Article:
The Good News About Declining Foreclosures Is Misleading
While it is true that the RealtyTrac report shows that foreclosure filings in February rose at the slowest rate since 2006, that has nothing to do with a brightening economic picture.
Rather, as RealtyTrac's CEO, James Saccacio, said in a statement, "This leveling of the foreclosure trend is not necessarily evidence that fewer homeowners are in distress and at risk for foreclosure, but rather that foreclosure prevention programs, legislation and other processing delays are, in effect, capping monthly foreclosure activity."
And, what exactly does this mean?
Well, for example, lots of folks have managed to get the mandatory three month trial mortgage modification that is supposed to be a prelude to a more permanent fix. And, while that clock is ticking, of course, there is no foreclosure! Hence, the apparent slowing down of the foreclosure filing rate.
Unfortunately, as the Bloomberg piece does point out, only about 116,000 mortgages have actually gone on to be permanently modified, not the millions the Obama administration said it had hoped to help with the program. (Bendix Anderson of HousingWatch notes the more optimistic number of nearly 200,000 homeowners that have been approved for permanent loan modifications as of the end of January).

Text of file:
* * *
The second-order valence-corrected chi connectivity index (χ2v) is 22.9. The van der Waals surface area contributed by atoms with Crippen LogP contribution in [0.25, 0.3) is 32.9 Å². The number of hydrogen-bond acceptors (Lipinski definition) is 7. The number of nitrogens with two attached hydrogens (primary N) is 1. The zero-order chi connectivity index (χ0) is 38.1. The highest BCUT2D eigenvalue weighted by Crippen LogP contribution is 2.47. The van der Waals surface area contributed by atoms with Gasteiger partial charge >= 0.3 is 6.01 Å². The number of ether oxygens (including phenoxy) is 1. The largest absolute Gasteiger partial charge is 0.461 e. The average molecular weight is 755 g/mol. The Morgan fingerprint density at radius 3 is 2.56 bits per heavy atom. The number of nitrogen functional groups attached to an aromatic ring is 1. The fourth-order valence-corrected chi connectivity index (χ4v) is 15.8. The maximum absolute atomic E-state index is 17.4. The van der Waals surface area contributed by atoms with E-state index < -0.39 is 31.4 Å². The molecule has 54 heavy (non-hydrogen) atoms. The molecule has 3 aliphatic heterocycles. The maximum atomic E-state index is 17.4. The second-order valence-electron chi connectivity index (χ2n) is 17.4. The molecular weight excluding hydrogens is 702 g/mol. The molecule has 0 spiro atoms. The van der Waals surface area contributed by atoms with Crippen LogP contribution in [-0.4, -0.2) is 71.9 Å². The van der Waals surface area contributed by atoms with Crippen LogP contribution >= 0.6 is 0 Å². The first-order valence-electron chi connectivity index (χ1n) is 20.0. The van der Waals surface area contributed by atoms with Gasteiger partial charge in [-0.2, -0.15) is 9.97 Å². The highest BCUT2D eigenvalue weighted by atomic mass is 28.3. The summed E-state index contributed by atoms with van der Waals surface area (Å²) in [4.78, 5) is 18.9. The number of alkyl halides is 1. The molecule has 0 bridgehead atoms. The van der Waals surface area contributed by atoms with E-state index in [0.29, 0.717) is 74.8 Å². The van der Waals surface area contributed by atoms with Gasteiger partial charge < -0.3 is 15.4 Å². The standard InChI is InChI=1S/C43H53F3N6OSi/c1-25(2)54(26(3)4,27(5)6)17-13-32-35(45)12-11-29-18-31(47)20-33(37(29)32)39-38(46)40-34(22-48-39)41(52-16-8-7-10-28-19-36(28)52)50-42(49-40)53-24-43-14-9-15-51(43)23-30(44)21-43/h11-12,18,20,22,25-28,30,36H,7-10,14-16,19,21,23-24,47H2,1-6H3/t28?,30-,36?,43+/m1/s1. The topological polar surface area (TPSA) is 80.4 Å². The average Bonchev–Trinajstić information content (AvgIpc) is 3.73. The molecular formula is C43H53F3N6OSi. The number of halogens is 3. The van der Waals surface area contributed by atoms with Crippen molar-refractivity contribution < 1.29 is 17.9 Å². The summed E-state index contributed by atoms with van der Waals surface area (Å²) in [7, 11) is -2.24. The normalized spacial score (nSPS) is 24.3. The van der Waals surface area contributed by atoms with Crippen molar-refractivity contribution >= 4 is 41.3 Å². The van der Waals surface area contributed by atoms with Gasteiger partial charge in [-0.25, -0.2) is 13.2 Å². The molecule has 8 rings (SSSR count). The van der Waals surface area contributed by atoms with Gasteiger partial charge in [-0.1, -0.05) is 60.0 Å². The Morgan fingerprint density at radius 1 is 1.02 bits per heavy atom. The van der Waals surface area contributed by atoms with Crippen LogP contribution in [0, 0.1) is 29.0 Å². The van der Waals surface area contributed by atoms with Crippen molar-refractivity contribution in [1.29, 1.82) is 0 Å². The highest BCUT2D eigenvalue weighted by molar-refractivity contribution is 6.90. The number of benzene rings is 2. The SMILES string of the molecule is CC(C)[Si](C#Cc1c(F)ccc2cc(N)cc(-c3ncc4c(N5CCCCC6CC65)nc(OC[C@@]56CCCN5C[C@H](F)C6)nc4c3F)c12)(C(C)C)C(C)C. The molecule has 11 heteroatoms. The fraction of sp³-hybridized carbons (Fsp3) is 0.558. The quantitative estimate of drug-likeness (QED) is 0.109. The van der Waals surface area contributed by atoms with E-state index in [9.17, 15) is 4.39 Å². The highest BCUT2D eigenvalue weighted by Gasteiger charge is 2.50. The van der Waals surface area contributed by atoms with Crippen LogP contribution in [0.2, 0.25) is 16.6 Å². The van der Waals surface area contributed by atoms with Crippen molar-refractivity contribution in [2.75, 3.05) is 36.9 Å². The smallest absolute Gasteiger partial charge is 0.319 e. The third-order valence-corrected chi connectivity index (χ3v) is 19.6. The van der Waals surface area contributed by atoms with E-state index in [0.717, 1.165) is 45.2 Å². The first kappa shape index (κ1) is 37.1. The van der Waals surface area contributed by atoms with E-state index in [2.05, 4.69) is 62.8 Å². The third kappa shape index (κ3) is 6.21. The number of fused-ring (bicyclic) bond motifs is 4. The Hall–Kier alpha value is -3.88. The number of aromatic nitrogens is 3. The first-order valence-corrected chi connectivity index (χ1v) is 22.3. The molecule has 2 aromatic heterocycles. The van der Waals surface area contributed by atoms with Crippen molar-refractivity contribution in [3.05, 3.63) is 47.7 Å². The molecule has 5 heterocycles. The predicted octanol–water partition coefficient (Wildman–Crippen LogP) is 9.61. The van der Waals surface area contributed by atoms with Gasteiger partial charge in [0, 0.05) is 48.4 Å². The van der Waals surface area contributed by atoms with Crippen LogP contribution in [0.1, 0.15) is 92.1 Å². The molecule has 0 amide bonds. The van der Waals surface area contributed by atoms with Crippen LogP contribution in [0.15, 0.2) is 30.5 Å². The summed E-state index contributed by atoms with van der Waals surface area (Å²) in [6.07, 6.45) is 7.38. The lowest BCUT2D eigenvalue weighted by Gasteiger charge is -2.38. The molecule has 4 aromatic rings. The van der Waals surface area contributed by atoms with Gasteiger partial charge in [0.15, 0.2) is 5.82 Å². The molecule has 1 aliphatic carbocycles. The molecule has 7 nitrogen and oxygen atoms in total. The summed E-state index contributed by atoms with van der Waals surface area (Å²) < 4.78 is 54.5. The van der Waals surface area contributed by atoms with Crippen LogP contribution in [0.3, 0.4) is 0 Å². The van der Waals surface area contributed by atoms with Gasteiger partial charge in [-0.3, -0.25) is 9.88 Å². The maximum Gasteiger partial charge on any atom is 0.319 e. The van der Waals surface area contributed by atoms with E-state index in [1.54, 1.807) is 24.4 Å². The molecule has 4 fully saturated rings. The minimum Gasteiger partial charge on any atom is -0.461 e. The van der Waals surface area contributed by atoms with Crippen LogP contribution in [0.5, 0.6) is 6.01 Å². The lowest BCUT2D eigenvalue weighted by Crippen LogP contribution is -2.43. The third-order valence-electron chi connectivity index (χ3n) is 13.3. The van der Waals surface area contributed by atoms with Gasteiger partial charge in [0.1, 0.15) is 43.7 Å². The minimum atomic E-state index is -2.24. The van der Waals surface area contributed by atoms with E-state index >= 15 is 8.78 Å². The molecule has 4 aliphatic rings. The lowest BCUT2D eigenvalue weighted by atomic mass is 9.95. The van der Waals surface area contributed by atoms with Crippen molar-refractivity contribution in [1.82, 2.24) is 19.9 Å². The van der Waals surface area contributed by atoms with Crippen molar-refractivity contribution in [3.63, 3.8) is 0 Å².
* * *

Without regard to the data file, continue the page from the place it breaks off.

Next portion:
Still, many, many of these homeowners now in the trial modification period are likely to eventually file for foreclosure down the road when their request for a permanent modification is rejected. That was pointed out by HousingWatch's Alyssa Katz recently.
Rick Sharga, a RealtyTrac official, tells Bloomberg that he "expects record bank seizures this year."
The Reuters headline is no less misleading: "U.S. foreclosures drop 2nd straight month in Feb...." True. But five graphs down, we get to this: "Proclaiming an end to rampant foreclosures, however, is premature." Really? No kidding! It even goes on to inform us that another possible reason (other than any sort of actual economic recovery) for a drop in foreclosure filings might be the fact that, "severe winter weather appears to have temporarily slowed the processing of foreclosure records in some Northeastern and Mid-Atlantic states," to quote RealtyTrac.
And, by the way, the latest figures still show four states staggering under the heavy load of foreclosure: Nevada leads, with Arizona and Florida tied for second, and the great and very broke state of California coming in fourth, with one in every 195 households filing for foreclosure.
Charles Feldman is a journalist, media consultant and the co-author of the book, "No Time to Think: The Menace of Media Speed and the 24-hour News Cycle." He has written about real estate related issues for several years.